It all started with a debate. You see I have this friend, a retired writer who visits me regularly and we drink coffee and set the world to rights (yeah, I should get out more, I know).
Anyway, Israel launched it's offensive against the Hezbollah and I complained that the death toll of Lebanese civilians seemed disproportionate to the crime of kidnapping two Israeli combatants. My friend told me it was a bit like a sleeper, maddened by a mosquito, who swats wildly and knocks over the bedside lamp. Israel, he said, lies surrounded by enemies who just won't stop firing rockets, sending fanatics with bombs, generally causing a nuisance.
Something about the number of civilian casualties just didn't add up. I wasn't influenced by pictures of apartment buildings being blown up. I don't have television. Furthermore, I was aware that Israel has a great deal more firepower than it's neighbours.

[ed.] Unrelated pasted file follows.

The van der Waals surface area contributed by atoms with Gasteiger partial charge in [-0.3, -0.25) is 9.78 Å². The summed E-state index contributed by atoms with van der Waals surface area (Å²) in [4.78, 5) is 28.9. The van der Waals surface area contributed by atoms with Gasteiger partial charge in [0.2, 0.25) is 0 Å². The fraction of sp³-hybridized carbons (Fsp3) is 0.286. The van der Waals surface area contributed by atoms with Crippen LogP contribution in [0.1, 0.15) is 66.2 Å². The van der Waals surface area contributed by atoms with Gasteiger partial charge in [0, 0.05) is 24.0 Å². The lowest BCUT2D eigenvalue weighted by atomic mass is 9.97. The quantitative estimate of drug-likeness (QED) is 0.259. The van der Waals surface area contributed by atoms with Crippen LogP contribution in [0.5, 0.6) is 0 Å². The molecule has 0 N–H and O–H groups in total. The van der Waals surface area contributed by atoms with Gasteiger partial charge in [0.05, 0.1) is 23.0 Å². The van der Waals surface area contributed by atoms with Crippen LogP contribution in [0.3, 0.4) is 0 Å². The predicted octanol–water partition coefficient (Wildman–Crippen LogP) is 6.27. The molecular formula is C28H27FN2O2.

My friend is a very knowledgeable chap and gave me a potted history of the Middle East but a couple of points jarred with my recollection of events. After he left I did a search on the internet. That was where I discovered the Bidstrup essay.
I didn't trust it so I kept on searching for more and more reliable information.
Many references to "the fence" and "settlements" arose. I had figured that Israeli settlers were moving into the border lands between Israel and the West Bank. Why not. Probably a good thing I thought. Get to know each other a little, learn to co-exist. So I googled the fence. You don't have to. It's here:
Have a look at it. The blue areas are Israeli settlements. The Israeli Government subsidises people to go and live there. It's actually not Israel's territory. When the settlers have moved in, they often have a bit of bother with the locals. As you do. The Israeli army feels a duty to protect it's citizens, even if they are not actually living in Israel. So there's a bit more bother.
Next time we'll look at another map.